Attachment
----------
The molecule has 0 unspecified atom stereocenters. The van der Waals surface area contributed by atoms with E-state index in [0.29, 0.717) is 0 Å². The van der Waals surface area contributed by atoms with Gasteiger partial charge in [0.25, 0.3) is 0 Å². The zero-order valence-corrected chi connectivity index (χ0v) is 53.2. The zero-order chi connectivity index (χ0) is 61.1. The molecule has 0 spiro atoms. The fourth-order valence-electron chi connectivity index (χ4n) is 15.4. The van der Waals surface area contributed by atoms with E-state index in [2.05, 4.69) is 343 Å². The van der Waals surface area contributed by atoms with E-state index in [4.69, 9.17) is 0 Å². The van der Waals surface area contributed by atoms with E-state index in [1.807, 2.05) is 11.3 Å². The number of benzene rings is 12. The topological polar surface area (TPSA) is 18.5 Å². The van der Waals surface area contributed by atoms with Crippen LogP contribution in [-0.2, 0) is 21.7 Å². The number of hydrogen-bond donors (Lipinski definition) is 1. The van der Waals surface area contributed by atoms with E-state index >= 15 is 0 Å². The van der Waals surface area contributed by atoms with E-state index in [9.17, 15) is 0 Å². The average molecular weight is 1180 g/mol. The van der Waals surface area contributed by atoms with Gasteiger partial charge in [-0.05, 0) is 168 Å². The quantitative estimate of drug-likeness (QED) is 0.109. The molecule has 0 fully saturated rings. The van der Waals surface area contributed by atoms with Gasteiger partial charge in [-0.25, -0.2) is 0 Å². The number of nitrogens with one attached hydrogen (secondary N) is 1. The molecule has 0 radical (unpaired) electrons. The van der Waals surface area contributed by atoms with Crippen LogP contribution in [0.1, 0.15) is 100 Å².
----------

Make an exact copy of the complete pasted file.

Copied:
The molecule has 0 unspecified atom stereocenters. The van der Waals surface area contributed by atoms with E-state index in [0.29, 0.717) is 0 Å². The van der Waals surface area contributed by atoms with Gasteiger partial charge in [0.25, 0.3) is 0 Å². The zero-order valence-corrected chi connectivity index (χ0v) is 53.2. The zero-order chi connectivity index (χ0) is 61.1. The molecule has 0 spiro atoms. The fourth-order valence-electron chi connectivity index (χ4n) is 15.4. The van der Waals surface area contributed by atoms with E-state index in [2.05, 4.69) is 343 Å². The van der Waals surface area contributed by atoms with E-state index in [4.69, 9.17) is 0 Å². The van der Waals surface area contributed by atoms with E-state index in [1.807, 2.05) is 11.3 Å². The number of benzene rings is 12. The topological polar surface area (TPSA) is 18.5 Å². The van der Waals surface area contributed by atoms with Crippen LogP contribution in [-0.2, 0) is 21.7 Å². The number of hydrogen-bond donors (Lipinski definition) is 1. The van der Waals surface area contributed by atoms with E-state index >= 15 is 0 Å². The van der Waals surface area contributed by atoms with E-state index in [9.17, 15) is 0 Å². The average molecular weight is 1180 g/mol. The van der Waals surface area contributed by atoms with Gasteiger partial charge in [-0.05, 0) is 168 Å². The quantitative estimate of drug-likeness (QED) is 0.109. The molecule has 0 fully saturated rings. The van der Waals surface area contributed by atoms with Gasteiger partial charge in [-0.25, -0.2) is 0 Å². The number of nitrogens with one attached hydrogen (secondary N) is 1. The molecule has 0 radical (unpaired) electrons. The van der Waals surface area contributed by atoms with Crippen LogP contribution in [0.1, 0.15) is 100 Å².